Like many hams, I have a few frequencies and modes that I return to on a daily basis. Generally speaking, most users will find that they do not take advantage of the many features of HRD. For example, I will typically use HRD and my ICOM to check into a local HF net, PICONET, once in the morning and once in the afternoon. The net meets on 3.925 MHz SSB, and Ham Radio Deluxe allows me to save that frequency and mode into my "favorites". A simple click of the mouse puts me on the PICONET frequency. Since I like to keep a record of stations that I have worked, I use the logbook feature in HRD. The logbook is a pop up window that has all of the basic input fields you would expect, but what makes it easy to use is that all I have to do is enter the net control station's callsign, and the log book remembers the station and allows me to choose "auto fill" to complete all the other fields with the correct information about name and location, as well as a note that this was PICONET. The frequency field always reflects the radio's true frequency, which is sent by the data cable from the ICOM to the computer.

If you like DX, there is a DX spotting window built into Ham Radio Deluxe. A list of DX spots appears below the frequency screen, and all you have to do is click on the DX spot you're interested in, and the radio automatically changes frequency to the same one as the DX station. I am not much of a DX chaser, but I do enjoy using this feature to see which bands are open. Since the DX spotting feature gets its information constantly from the Internet, you need to have a live Internet connection. You do not need an Internet connection to use HRD to control your radio, as long as the radio is connected through an interface directly to your computer. However, it is also possible to control a radio remotely via the Internet using Ham Radio Deluxe. I have enjoyed using the K0LR IC-756 Pro transceiver located in northern Minnesota, even though I was physically located in Gulf Shores, Alabama. Lyle and I set up the details for me to log on before I left for vacation. Since I was already familiar with controlling my radio with HRD, it was easy to learn how to control another radio remotely via the Internet.

Even so, I feel as if I have barely started to use all of the features Ham Radio Deluxe has to offer. You can run digital modes, track satellites, map the contacts you are logging, operate CW, display a short wave station database, and customize the program to your liking. Since I can see the computer screen, I do not use the built in voice to speak frequency and mode, although these features are available in Ham Radio Deluxe. It is worth noting that the spoken frequency is not dependent on any voice module being installed in the rig. Even if the transceiver does not have a voice module, HRD can still speak the frequency. That said, what I have heard from blind hams is that HRD is not all that blind-friendly from the standpoint of screen reader users. I would like to get more detail on what features are accessible and which ones are not. Since this software is supported by an excellent team of volunteers, perhaps one day accessibility improvements can be made.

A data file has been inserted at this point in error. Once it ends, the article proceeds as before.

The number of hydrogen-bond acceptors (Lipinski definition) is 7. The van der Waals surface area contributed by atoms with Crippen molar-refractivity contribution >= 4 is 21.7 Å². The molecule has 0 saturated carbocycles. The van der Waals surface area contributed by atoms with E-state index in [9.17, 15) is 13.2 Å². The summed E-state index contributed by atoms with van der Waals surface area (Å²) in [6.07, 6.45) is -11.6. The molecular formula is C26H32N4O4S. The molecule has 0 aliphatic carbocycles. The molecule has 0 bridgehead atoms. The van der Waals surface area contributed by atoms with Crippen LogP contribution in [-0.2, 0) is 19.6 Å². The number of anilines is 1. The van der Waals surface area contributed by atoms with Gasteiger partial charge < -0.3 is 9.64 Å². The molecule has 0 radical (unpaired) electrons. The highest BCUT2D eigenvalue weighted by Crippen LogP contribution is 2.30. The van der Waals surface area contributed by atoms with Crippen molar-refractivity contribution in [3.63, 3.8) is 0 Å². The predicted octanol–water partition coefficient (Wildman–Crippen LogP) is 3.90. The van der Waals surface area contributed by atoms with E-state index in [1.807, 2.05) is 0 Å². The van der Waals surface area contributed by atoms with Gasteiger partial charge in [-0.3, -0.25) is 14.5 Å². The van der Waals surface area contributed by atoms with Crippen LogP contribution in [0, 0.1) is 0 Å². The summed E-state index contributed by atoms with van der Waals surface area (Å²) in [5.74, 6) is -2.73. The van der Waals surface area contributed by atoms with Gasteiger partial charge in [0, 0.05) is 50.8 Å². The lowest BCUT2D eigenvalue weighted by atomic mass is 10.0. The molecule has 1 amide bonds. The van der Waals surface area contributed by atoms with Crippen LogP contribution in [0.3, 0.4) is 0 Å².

You can get Ham Radio Deluxe by following the kink on the Handiham website.

Next week: Two free screen readers.

Patrick Tice, WA0TDA
Handiham Manager

Wednesday, March 11, 2009

Handiham World for 11 March 2009

Welcome to Handiham World!

Free software tour: Discovering Audacity

Audacity screenshotIt has been a relentless winter here in the Northern Hemisphere, so I thought it would be nice if we all took a bit of a holiday. I can't afford a real holiday, but how about a tour? A virtual tour of some of the best free software I have discovered over the years might be just the thing to help us make the last dregs of winter go down a little easier!

Audacity: No, I am not talking about the kind of audacity than means being bold. This Audacity is a free, open-source audio recording program for your computer. It is cross-platform, which means that you can use Mac OS X, Microsoft Windows, GNU/Linux, and other operating systems to run Audacity. The reason I want you to discover Audacity is that you will learn to use a powerful recording tool, your computer, and learn to work with new recording technology. If you have been frustrated as I have been over the years by broken cassette tapes, the impossible situation of finding a place in the middle of a cassette, editing tape audio, annoying tape hiss, and all the rest of the problems that go along with analog tape recorders, you know what I mean.

In this edition of your weekly Handiham World I am going to give you some basic tips about how to find Audacity on the Internet. Some of you will be brave enough to download and install Audacity and give it a try. Others may be interested in learning more about basics of audio recording using a computer. Either way, I would like you to take a look at the Audacity website and then let me know if you are interested in learning more about recording audio, audio editing, and converting one kind of audio to another. The reason I am asking this question is that I am contemplating doing a series of tutorials covering this topic. If there is enough interest out there, we will cover it in some depth.


Wednesday, March 04, 2009

Handiham World for 4 March 2009

Welcome to Handiham World!

cartoon runnerEMF - Run for the hills, it'll get you!

EMF - electromagnetic field - is a physics term, one that amateur radio operators know about, perhaps not in those very words, but from their studies for licensing examinations they know that magnetism and current flow are related. A flow of electrons through a conductor creates a magnetic field that is strong in the vicinity of the conductor, but falls off rapidly as distance from the conductor increases.

Even though we can't see an electromagnetic field, it is a real physical field produced by electrically charged objects, and we can measure it with various instruments. A simple one is a compass, the needle of which will move when it is in the vicinity of a conducting circuit hooked to a battery. This is a simple experiment done in elementary school science classes.

Both AC and DC produce EMF. Some devices, like your simple doorbell, depend on the magnetic field generated in a coil when a doorbell button closes a switch that allows current to flow. The magnetic field pushed an iron rod into a piece of tuned metal that makes the ding-dong sound. Some appliances around the home use motors that require much more energy to do work, such as running the compressor in your fridge or moving the fan blades in your furnace. The more current that flows, the stronger the EMF, most of which is contained within the motor and the appliance cabinet.